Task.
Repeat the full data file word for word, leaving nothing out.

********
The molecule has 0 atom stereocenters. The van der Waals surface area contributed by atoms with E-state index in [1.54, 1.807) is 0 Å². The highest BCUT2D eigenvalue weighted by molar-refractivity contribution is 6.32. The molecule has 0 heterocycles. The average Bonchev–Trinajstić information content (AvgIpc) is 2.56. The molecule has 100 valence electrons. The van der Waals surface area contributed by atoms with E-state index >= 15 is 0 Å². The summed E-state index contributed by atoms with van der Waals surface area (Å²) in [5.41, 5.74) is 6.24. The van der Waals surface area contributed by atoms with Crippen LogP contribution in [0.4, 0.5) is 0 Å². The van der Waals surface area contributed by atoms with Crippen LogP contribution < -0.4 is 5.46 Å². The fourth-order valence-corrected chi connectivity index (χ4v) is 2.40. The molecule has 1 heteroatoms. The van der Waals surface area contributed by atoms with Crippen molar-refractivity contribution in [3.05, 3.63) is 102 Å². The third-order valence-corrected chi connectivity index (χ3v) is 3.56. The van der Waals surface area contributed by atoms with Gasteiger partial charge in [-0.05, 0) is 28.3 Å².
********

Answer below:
The molecule has 0 atom stereocenters. The van der Waals surface area contributed by atoms with E-state index in [1.54, 1.807) is 0 Å². The highest BCUT2D eigenvalue weighted by molar-refractivity contribution is 6.32. The molecule has 0 heterocycles. The average Bonchev–Trinajstić information content (AvgIpc) is 2.56. The molecule has 100 valence electrons. The van der Waals surface area contributed by atoms with E-state index >= 15 is 0 Å². The summed E-state index contributed by atoms with van der Waals surface area (Å²) in [5.41, 5.74) is 6.24. The van der Waals surface area contributed by atoms with Crippen LogP contribution in [0.4, 0.5) is 0 Å². The van der Waals surface area contributed by atoms with Crippen LogP contribution < -0.4 is 5.46 Å². The fourth-order valence-corrected chi connectivity index (χ4v) is 2.40. The molecule has 1 heteroatoms. The van der Waals surface area contributed by atoms with Crippen molar-refractivity contribution in [3.05, 3.63) is 102 Å². The third-order valence-corrected chi connectivity index (χ3v) is 3.56. The van der Waals surface area contributed by atoms with Gasteiger partial charge in [-0.05, 0) is 28.3 Å².